Dermatology Company Settles Violations of Stark Law and Anti-Kickback Statute

A blue door with two small holes in it.

A Texas-based dermatology management company recently agreed to pay the U.S. government approximately $8.9 million, including $5.9 million in restitution, to settle self-reported allegations of potential violations of the Stark Law and the Anti-Kickback Statute resulting in liability under the False Claims Act.

The Settlement Agreement

According to the settlement agreement, from January 2013 to July 2018, Oliver Street Dermatology Management LLC, doing business as U.S. Dermatology Partners (USDP), bought numerous dermatology practices across the country.

In September 2021, the company voluntarily self-disclosed to the Department of Justice that it had discovered credible evidence suggesting that former senior managers had offered (or agreed) to increase the purchase price of 11 acquired dermatology practices in exchange for an agreement by the provider at the practice to refer services to USDP-affiliated entities following the purchase. Claims for some of those referred services were later submitted to Medicare for payment.

Stark and Anti-Kickback Statute Have Stiff Penalties

Stark Law and the Anti-Kickback statue both state that medical decisions should not be made based on financial incentives. Specifically, the Anti-Kickback statue prohibits the knowing and willful payment of “remuneration” to induce or reward patient referrals or the generation of business involving any item or service payable by federal health are programs.

Stark Law, also known as the Physician Self-Referral Law, prohibits physicians from referring patients to receive “designated health services” payable by Medicare or Medicaid from entities with which the physician or an immediate family member has a financial relationship, unless an exception applies.

Penalties for violations of these laws can result in significant fines and civil penalties for each service in violation of the law, jail time, exclusion from federally funded healthcare programs i.e., Medicare and Medicaid, that the money improperly received be refunded and the payment of three times the amount of improper payment received by the violating entity from Medicare program.

Why Self-Disclose?

A healthcare entities ability to self-disclose helps to lessen the penalty that might occur should the crime be discovered by the government. In addition, the provider often isn’t required to admit any wrongdoing or liability.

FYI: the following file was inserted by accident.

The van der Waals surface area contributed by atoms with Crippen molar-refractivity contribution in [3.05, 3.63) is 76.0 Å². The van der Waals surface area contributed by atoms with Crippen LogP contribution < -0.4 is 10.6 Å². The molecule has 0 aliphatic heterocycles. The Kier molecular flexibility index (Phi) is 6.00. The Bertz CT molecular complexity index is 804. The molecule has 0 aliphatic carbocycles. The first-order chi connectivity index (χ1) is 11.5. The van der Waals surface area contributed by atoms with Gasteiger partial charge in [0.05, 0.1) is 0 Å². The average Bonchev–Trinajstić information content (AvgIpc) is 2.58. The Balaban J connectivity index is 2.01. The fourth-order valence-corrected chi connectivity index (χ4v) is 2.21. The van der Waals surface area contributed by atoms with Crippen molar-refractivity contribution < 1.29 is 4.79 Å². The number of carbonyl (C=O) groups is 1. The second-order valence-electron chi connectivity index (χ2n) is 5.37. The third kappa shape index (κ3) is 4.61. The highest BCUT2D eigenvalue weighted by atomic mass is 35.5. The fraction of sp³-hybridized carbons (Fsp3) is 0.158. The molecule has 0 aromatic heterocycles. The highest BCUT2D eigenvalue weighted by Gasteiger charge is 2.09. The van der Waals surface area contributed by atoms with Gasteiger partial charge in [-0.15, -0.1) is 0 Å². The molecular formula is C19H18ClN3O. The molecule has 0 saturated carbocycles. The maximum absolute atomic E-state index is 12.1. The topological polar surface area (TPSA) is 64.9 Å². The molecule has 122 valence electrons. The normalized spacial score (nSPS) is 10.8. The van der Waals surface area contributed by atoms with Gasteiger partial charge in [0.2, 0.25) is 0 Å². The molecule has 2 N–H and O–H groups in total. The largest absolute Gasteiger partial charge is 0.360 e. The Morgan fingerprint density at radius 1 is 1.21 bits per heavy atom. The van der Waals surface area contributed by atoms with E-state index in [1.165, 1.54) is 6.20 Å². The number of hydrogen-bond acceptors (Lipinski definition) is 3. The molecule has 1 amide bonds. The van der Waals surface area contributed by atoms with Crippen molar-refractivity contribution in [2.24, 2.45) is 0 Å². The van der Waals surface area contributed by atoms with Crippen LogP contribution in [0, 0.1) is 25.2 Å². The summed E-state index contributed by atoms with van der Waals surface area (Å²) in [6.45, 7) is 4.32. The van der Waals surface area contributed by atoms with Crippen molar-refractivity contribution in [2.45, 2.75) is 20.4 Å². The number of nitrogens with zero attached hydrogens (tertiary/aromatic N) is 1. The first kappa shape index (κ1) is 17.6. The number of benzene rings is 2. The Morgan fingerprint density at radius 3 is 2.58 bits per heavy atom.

Such self-disclosure gives healthcare entities or individuals the opportunity to avoid the costs and disruptions associated with a healthcare fraud investigation as well as litigation.

DOJ recently published an approved policy and is looking for ways to incentivize further self-disclosures. In addition, DOJ may provide credit for self-disclosure in reducing the settlement amount, as benefited Oliver Street. In other cases, DOJ has said that “proactive, timely, and voluntary self-disclosures to the department about misconduct will receive credit during the resolution of a False Claims Act case.†These are important reasons healthcare entities should self-disclose.

Agencies Incentivize Self-Disclosure

Two other agencies also have provided incentives for self-disclosure: The Office of the Inspector General for the Department of Health & Human Services provides voluntary self-disclosure protocols for institutions to report healthcare fraud. They give healthcare institutions the chance to avoid disruptions and costs associated with healthcare fraud investigations and civil or administrative litigation. OIG also credits timely self-disclosures in settlement amounts. Usually, it seeks 1.5 times the amount at issue, a settlement amount close to what Oliver Street agreed to pay.

If the matter strictly implicates the Stark Law, a healthcare provider may use the voluntary self-disclosure protocol to advise the Centers for Medicare & Medicaid Services it was in violation of the law. CMS often settles such violations for a fraction of the full penalties authorized under the statute and less than the issues here would have resulted in. CMS recently updated its protocol to streamline them.

How We Can Assist

All healthcare practitioners and entities should remain vigilant for potential violations to the Anti-Kickback Statute and Stark laws. If you believe you may have inadvertently violated one of these laws, it is recommended that you contact an attorney who can assist you in mitigating any potential liability.

The Health Law Offices of Anthony C. Vitale represents healthcare professionals in state and federal court who are charged with fraudulent billing, kickbacks, Medicare and Medicaid fraud and false claims, among others. For more information, contact us at 305-358-4500 or email

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The Health Law Offices of Anthony C. Vitale